To currency traders, US trade data is the real show
The brotherhood of central bankers is mysterious, powerful, and cunning - at least to outsiders. Their meetings are mostly secret, their influence over the free-market world's supply of money - and thus over business conditions - enormous. If they act together, and consistently, they can alter the course of a currency and influence global financial markets.
But the intervention by central banks in foreign-exchange markets over the past two weeks shows a very noticeable inconsistency: It appears to have been at least partly ``sterilized,'' or offset by moves in the other direction, according to financial market-watchers. (How currency is sterilized, at right.)
In other words, bolstering the dollar was more show than substance, more reliant on the aura of power and mystery which surrounds central banks than on their changing real economic conditions.
Which is why, despite the importance of the central banks, the eyes of the financial world are really fixed on the Commerce Department's release tomorrow of the United States trade deficit figures for November. The central banks might have been playing illusionist, but the trade numbers are the real show.
And if those numbers indicate an improvement from the previous month, currency traders might feel confident about a stronger dollar. Financial hands say an improvement would be $14 billion to $15 billion, compared with October's $17.6 billion level.
If the trade numbers are worse, however, then the dollar-bolstering intervention of the central banks in the past two weeks could be quickly undone by market pessimism. Good numbers and a steady dollar would probably shore up the stock and bond markets. Poor trade figures could cause more big drops and renewed loss of confidence.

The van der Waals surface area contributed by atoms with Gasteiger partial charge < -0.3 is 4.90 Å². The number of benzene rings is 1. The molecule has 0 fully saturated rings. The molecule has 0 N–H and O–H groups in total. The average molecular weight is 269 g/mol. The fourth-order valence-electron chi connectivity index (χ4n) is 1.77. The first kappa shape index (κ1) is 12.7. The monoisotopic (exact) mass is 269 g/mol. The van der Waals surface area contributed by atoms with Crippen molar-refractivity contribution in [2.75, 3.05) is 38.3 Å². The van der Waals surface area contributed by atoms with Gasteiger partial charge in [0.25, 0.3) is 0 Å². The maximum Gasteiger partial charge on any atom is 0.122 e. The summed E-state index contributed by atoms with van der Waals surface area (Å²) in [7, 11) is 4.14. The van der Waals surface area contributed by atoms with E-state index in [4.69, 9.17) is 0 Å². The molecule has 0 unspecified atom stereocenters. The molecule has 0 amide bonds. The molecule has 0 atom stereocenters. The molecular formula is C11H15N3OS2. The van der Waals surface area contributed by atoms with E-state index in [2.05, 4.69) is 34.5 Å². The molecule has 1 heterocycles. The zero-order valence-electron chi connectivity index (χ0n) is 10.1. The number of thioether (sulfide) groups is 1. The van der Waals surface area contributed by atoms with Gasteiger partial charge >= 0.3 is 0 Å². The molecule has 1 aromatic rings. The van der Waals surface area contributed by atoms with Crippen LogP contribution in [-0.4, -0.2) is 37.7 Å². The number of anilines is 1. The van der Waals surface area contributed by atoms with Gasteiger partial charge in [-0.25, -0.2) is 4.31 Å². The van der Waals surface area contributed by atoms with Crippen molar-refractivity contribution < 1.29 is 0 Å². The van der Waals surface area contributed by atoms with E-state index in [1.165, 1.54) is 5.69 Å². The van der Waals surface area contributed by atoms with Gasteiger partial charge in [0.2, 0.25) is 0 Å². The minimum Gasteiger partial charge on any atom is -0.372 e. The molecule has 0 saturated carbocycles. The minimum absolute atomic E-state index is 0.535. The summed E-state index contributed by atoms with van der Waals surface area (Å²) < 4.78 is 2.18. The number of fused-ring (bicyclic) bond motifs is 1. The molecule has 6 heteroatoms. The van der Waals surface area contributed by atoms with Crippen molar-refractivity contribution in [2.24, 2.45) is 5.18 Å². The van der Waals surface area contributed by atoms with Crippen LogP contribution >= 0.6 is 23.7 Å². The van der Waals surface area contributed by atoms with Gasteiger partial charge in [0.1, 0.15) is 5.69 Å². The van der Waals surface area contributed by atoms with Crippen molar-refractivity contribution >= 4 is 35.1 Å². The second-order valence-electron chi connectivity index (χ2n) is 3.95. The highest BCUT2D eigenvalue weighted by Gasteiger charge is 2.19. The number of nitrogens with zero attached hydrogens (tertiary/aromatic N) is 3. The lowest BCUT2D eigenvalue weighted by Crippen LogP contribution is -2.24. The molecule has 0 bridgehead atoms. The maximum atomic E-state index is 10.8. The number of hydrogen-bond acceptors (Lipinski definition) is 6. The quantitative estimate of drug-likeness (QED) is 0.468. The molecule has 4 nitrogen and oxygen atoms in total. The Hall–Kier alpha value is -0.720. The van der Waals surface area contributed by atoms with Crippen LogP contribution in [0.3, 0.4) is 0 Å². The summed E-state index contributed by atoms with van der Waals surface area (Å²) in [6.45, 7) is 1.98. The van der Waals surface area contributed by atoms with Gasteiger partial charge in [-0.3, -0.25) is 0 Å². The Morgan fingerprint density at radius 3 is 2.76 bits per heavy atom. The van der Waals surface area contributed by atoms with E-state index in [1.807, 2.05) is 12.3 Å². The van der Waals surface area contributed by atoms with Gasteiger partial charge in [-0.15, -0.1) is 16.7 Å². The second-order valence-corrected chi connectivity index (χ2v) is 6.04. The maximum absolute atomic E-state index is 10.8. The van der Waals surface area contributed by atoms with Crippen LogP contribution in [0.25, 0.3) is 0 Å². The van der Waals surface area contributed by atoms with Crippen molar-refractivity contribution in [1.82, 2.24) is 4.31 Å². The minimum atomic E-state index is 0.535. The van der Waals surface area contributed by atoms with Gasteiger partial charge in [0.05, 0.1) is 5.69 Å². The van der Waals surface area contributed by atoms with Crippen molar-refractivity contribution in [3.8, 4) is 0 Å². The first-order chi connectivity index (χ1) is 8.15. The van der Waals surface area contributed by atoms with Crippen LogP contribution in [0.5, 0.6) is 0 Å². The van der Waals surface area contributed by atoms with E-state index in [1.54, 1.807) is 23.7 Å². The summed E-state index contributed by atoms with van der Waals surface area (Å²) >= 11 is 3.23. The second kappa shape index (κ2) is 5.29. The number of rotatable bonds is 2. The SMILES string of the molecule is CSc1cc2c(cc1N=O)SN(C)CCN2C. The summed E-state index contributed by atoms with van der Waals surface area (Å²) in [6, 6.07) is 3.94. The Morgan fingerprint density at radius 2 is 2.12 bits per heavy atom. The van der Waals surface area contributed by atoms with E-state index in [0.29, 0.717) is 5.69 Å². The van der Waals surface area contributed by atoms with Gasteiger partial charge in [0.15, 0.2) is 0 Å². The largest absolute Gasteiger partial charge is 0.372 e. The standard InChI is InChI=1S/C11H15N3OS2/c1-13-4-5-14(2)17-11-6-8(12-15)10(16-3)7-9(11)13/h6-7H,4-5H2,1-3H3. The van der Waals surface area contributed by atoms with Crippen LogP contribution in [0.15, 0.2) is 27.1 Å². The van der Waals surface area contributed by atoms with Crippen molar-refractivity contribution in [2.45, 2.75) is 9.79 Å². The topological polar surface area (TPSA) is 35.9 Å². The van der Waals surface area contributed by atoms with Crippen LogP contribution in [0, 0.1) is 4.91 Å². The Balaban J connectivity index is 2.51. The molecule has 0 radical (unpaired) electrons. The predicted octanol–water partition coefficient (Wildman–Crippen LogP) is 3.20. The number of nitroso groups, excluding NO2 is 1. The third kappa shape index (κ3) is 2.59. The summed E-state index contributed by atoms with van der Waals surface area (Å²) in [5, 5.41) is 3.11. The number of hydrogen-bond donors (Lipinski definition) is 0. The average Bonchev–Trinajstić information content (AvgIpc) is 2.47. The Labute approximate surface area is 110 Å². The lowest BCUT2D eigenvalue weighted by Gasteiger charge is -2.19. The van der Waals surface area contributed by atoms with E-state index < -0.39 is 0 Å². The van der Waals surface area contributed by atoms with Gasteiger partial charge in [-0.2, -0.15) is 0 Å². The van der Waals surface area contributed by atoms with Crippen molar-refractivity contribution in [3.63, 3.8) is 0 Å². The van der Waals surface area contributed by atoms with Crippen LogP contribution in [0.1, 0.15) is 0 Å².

Economists and financial analysts say that when central banks act together they can influence currency markets and hasten or prolong trends that would have occurred anyway. They can do this, however, only if they are not fighting fundamental economic factors. If economic data point to a weaker currency, for instance, the central banks cannot buck the trend for long.
Central banks act in ways that are ``marginal rather than market turning,'' says Gert von der Linde, chief economist of Donaldson, Lufkin & Jenrette Securities in New York; ``even given all the foreign exchange and capital, they have to borrow any currency.''
The Fed's reserves are about $60 billion, notes David Wyss, chief financial economist with Data Resources Inc., a Lexington, Mass., consulting firm. That is only 1 percent of liquid assets in industrial countries. It is less than half the annual US trade deficit. And if central banks sterilize, then the move would be of little lasting consequence anyway.
Mr. von der Linde says the recent moves have been sterilized. Mr. Wyss, however, says it may only have been a partial sterilization.
One thing is certain, says Robert Aliber, professor of international finance at the University of Chicago: The Fed and its counterparts - and the US Treasury and its counterparts - are not going to be talking about higher US interest rates. If the intervention was not sterilized, then higher interest rates could be in the offing.
Professor Aliber says US officials made a ``horribly costly mistake'' last fall when they said US interest rates would rise. ``They cannot repeat this error. The Brady Commission report [on the Oct. 19 stock market crash] tells how close they came'' when the threat of higher interest rates apparently helped destabilize markets around ther world.
Trying to shore up the markets over the past two weeks has been a worthwhile cause, Mr. Aliber says.
``They have a right to dampen the rate of descent, but they got too bold. They boosted the dollar 5 to 6 percent in advance of trade news,'' he says.
So if the trade numbers are not encouraging, the dollar could be in for a big fall. But James Thornblade, senior economist at the Bank of Boston, and other economists say it is about time for the trade news to improve. US exports have been strong. Imports (and foreign travel for Americans) have become very costly.
The trend is in the right direction. The numbers tomorrow will tell the tale, however.